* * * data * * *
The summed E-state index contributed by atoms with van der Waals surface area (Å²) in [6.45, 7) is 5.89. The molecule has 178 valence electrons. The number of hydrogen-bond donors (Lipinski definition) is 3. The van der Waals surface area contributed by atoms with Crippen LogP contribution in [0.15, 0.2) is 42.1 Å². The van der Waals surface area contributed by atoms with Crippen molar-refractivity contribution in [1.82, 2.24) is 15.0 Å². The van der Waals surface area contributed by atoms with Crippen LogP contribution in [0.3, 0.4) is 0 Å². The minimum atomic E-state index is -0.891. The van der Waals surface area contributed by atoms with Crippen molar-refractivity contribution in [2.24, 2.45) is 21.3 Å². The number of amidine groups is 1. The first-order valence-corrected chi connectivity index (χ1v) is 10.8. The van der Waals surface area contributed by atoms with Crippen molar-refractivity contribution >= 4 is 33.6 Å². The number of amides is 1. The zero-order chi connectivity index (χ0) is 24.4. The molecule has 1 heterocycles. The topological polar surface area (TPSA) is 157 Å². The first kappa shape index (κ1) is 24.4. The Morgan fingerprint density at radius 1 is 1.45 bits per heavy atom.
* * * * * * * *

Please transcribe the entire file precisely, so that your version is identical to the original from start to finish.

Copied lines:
The summed E-state index contributed by atoms with van der Waals surface area (Å²) in [6.45, 7) is 5.89. The molecule has 178 valence electrons. The number of hydrogen-bond donors (Lipinski definition) is 3. The van der Waals surface area contributed by atoms with Crippen LogP contribution in [0.15, 0.2) is 42.1 Å². The van der Waals surface area contributed by atoms with Crippen molar-refractivity contribution in [1.82, 2.24) is 15.0 Å². The van der Waals surface area contributed by atoms with Crippen LogP contribution in [0.3, 0.4) is 0 Å². The minimum atomic E-state index is -0.891. The van der Waals surface area contributed by atoms with Crippen molar-refractivity contribution in [2.24, 2.45) is 21.3 Å². The number of amidine groups is 1. The first-order valence-corrected chi connectivity index (χ1v) is 10.8. The van der Waals surface area contributed by atoms with Crippen molar-refractivity contribution >= 4 is 33.6 Å². The number of amides is 1. The zero-order chi connectivity index (χ0) is 24.4. The molecule has 1 heterocycles. The topological polar surface area (TPSA) is 157 Å². The first kappa shape index (κ1) is 24.4. The Morgan fingerprint density at radius 1 is 1.45 bits per heavy atom.